Wise Sons to open cafe at S.F.’s Jewish museum

A world-class destination for Jewish art in San Francisco will soon be a lunchtime destination for people who find artistry in a pastrami sandwich and a bowl of matzah ball soup.

The Contemporary Jewish Museum, which has had café woes ever since it opened in 2008, is to be the home of a new location for Wise Sons Jewish Delicatessen, museum officials were set to announce this week.

Wise Sons at the Contemporary Jewish Museum, its official name, could open as soon as mid-June, said Evan Bloom, co-owner of the restaurant that Bon Appetit magazine cited last summer as one of the four best new Jewish delis in America.

“We’re very excited,” Bloom said. “It’s the next logical step for us. It’s a logical fit.”

Wise Sons Deli co-owners Evan Bloom (left) and Leo Beckerman photo/alanna hale

The Wise Sons–CJM marriage was the subject of rumors for several months, but both sides played them down. In the meantime, Wise Sons expanded by leasing a new Mission District space, allowing it to increase its production of baked goods and cured meats.

“Hopefully the move to the CJM will be a relatively easy transition,” said Bloom, noting that there is no firm projected opening date other than “mid- to late June.”

Wise Sons opened in February 2012 on the corner of 24th and Shotwell streets in the Mission District after functioning as a pop-up eatery in other restaurants for more than a year. The popularity built as a pop-up did not cease once Wise Sons became a brick-and-mortar establishment.

Meanwhile, the CJM’s café space, just to the right of its main entrance, has been empty since December, when American Box ceased operations after only 13 months. Café on the Square, which opened with the museum in 2008, lasted only two years before closing up shop in August 2010. Each was run by an outside vendor.

“We’re thrilled to welcome Wise Sons to the CJM,” said Denise Childs, the museum’s chief operating officer and acting director. “It’s an exciting partnership and one that we feel offers our visitors and neighbors a true taste of Jewish culture.”

Wise Sons’ menu at the CJM will include items from the deli’s regular menu, but will be laden with sandwiches, soups and salads. “We’re going to be focusing on the downtown lunch crowd,” Bloom said.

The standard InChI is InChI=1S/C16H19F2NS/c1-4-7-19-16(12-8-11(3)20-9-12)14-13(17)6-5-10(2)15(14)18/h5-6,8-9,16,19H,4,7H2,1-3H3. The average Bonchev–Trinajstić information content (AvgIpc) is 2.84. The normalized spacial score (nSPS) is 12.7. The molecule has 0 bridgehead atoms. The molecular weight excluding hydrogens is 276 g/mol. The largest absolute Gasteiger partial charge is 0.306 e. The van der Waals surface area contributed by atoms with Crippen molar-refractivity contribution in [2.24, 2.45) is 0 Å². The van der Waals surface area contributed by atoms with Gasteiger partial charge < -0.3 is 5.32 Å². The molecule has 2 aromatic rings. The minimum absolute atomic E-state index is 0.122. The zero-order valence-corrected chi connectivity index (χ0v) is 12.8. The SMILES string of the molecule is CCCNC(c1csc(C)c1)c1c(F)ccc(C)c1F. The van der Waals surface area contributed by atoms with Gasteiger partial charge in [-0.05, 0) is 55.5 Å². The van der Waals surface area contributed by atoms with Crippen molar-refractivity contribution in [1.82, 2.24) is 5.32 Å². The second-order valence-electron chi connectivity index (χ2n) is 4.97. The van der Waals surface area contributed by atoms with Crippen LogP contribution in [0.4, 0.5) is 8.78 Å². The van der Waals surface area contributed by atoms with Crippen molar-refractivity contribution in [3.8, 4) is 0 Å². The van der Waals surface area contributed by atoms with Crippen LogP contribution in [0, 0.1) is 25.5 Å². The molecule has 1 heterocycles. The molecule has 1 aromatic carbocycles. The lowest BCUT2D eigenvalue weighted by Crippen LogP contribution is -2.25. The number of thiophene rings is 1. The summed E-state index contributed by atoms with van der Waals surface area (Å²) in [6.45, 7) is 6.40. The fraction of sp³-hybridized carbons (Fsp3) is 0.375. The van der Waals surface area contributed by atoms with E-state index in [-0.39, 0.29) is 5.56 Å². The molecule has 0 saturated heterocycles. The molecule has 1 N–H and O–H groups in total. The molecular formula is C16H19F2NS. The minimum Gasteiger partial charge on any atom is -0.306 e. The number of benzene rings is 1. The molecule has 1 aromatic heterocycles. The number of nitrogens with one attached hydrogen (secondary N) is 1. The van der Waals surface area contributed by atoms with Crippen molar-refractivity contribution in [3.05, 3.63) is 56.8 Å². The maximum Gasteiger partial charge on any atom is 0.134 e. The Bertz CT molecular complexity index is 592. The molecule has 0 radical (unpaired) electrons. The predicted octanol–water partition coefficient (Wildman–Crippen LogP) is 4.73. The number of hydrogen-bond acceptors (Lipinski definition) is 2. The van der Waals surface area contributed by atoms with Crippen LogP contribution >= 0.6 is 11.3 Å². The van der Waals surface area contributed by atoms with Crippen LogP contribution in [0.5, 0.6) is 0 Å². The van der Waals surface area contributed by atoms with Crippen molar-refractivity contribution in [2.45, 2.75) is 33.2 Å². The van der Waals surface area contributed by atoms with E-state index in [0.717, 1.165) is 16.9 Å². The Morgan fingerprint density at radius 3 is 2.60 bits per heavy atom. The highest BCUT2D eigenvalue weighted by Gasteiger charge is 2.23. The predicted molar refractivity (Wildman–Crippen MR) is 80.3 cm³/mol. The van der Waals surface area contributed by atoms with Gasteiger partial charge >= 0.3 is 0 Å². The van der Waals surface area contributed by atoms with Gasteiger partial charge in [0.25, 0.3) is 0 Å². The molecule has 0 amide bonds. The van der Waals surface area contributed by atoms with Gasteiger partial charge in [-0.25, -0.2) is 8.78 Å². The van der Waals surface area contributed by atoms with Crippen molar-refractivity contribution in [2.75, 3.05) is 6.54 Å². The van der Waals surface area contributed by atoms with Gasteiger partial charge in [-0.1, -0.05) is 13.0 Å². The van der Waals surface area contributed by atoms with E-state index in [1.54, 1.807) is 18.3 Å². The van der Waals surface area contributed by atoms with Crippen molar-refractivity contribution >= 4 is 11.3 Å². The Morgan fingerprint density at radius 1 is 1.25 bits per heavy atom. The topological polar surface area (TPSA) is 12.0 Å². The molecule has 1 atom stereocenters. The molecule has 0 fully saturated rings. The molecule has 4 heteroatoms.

Wise Sons has already started on a redesign of the space, which includes seating for about 30, Bloom said. Outside, there will be about 12 to 16 seats. Both inside and out, customers will not need to pay museum admission to eat at the café.

Initially, Wise Sons at the CJM will be open weekdays from 11 a.m. until 4 p.m., and weekends from 11 a.m. until 3 p.m. However, because the museum is closed on Wednesdays, food will be available only from the to-go window on that day.

Come July, Bloom said, the opening time on weekdays will change to 8 a.m. so that breakfast can be served. Bloom said choices will include fresh Beauty’s bagels, shmears, egg sandwiches, hot cereal, yogurt and an expanded list of bakery items.

For lunch, “we’re trying to expand our offerings … bring in some of the classic deli sandwiches that you might see on an old deli menu,” Bloom said, noting offerings such as brisket, corned beef, roast beef and a smoked salmon club, with new bread choices such as marble rye, kaiser rolls and potato rolls. “We’re also working on a bigger line of combination sandwiches [such as Reubens].”

Matzah ball soup will be a daily offering, with a rotating vegetarian soup, plus “some new salads and a few new vegetarian items,” Bloom added. The restaurant will be kosher style, with no pork or shellfish, but the laws of kashrut will not be adhered to.

Wise Sons’ pop-up operation at the Ferry Plaza Farmers’ market every Tuesday from 10 a.m. until 2 p.m. will continue, Bloom noted.

Bloom shied away from giving any details of the contract with the CJM, “but we hope to work with the museum for many years to come,” he said. A press release announcing the new partnership was set to be released May 16.

Andy Altman-Ohr

Andy Altman-Ohr was J.’s managing editor and Hardly Strictly Bagels columnist until he retired in 2016 to travel and live abroad. He and his wife have a home base in Mexico, where he continues his dalliance with Jewish journalism.